NP (complexity)

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In computational complexity theory, NP is one of the most fundamental complexity classes. The abbreviation NP refers to "nondeterministic polynomial time".

Intuitively, NP is the set of all decision problems for which the instances where the answer is "yes" have efficiently verifiable proofs of the fact that the answer is indeed "yes". More precisely, these proofs have to be verifiable in polynomial time by a deterministic Turing machine. In an equivalent formal definition, NP is the set of decision problems where the "yes"-instances can be recognized in polynomial time by a non-deterministic Turing machine. The equivalence of the two definitions follows from the fact that an algorithm on such a non-deterministic machine consists of two phases, the first of which consists of a guess about the solution which is generated in a non-deterministic way, while the second consists of a deterministic algorithm which verifies or rejects the guess as a valid solution to the problem.[2]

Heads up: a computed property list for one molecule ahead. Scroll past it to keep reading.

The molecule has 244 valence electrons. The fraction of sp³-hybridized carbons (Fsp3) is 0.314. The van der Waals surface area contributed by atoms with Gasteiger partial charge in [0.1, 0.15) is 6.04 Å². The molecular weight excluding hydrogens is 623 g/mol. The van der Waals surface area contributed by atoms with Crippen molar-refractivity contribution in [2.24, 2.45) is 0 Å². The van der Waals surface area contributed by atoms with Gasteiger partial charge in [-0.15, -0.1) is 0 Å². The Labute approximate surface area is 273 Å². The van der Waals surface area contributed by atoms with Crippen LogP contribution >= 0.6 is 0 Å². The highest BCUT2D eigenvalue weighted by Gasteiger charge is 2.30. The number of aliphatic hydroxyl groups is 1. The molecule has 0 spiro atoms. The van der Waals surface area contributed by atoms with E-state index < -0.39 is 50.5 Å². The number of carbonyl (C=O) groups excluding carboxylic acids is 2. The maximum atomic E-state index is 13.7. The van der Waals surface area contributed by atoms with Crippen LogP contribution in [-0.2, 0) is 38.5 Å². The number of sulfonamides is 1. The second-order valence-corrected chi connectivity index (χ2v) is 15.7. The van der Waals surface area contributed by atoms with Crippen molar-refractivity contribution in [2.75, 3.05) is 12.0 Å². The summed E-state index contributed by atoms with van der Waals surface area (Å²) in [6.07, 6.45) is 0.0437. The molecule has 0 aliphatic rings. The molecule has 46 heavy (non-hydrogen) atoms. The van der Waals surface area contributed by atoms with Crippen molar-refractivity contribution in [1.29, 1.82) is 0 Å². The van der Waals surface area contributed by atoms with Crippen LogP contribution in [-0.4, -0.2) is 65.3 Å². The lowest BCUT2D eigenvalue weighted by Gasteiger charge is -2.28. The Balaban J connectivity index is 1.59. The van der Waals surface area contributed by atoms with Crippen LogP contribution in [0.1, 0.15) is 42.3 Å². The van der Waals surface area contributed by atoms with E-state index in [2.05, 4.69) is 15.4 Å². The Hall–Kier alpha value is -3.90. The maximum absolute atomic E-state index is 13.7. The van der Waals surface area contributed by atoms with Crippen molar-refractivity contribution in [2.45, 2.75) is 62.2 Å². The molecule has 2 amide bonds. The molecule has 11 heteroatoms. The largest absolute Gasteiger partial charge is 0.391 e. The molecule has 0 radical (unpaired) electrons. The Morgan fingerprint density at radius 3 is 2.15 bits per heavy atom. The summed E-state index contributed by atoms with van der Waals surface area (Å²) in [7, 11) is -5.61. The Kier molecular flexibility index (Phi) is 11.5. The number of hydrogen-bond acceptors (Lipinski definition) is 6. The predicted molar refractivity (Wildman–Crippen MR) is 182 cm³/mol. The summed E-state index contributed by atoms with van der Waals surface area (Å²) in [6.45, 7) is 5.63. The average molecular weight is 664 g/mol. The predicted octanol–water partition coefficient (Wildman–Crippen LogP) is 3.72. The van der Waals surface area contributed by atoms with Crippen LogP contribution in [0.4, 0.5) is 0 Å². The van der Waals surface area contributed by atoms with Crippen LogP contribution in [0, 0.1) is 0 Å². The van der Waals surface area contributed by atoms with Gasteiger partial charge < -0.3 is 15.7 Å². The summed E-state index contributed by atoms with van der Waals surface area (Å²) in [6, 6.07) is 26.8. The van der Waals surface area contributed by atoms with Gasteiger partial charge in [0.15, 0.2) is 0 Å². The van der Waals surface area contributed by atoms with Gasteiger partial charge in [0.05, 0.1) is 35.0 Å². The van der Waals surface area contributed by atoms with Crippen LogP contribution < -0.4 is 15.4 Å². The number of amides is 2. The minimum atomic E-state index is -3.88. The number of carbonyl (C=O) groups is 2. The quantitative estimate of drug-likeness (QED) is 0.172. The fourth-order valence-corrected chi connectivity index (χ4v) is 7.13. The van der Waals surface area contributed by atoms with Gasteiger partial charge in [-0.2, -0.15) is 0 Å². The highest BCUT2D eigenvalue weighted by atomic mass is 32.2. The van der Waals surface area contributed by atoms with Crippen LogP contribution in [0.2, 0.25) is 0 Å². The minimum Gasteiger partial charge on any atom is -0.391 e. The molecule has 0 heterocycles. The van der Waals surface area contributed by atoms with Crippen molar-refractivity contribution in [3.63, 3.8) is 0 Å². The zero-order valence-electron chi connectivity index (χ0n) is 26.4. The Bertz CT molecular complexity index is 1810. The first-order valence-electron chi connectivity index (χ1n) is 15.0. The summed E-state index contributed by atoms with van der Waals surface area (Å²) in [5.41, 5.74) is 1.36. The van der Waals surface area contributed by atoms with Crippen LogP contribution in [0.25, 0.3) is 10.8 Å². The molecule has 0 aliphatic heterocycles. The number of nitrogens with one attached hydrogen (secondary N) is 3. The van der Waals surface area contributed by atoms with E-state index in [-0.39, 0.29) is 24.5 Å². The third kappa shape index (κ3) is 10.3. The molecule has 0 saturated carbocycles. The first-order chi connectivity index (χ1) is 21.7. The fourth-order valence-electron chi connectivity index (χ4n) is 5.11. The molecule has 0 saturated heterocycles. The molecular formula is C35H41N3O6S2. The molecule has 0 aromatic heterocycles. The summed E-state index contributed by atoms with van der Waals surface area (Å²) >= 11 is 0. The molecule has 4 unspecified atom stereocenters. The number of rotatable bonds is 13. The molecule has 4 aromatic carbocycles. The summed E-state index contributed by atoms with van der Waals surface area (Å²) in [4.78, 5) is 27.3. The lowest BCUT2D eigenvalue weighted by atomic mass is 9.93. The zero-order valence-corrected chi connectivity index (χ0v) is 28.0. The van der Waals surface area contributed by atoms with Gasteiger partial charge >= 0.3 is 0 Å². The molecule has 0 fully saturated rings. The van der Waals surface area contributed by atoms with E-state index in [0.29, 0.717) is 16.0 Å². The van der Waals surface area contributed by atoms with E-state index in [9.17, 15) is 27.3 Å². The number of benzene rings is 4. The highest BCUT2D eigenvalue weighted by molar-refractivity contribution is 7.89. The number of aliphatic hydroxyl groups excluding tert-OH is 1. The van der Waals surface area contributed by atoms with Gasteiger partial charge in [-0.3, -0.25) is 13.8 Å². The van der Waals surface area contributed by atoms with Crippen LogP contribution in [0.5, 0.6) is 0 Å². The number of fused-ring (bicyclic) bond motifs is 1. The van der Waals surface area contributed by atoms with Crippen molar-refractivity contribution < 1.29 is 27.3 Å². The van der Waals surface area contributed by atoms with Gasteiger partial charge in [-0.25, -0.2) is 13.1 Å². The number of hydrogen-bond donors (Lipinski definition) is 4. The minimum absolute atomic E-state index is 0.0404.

The complexity class P is contained in NP, but NP contains many important problems, the hardest of which are called NP-complete problems, for which no polynomial-time algorithms are known. The most important open question in complexity theory, the P = NP problem, asks whether such algorithms actually exist for NP-complete, and by corollary, all NP problems. It is widely believed that this is not the case.[3]


Formal definition

The complexity class NP can be defined in terms of NTIME as follows:

Alternatively, NP can be defined using deterministic Turing machines as verifiers. A language L is in NP if and only if there exist polynomials p and q, and a deterministic Turing machine M, such that

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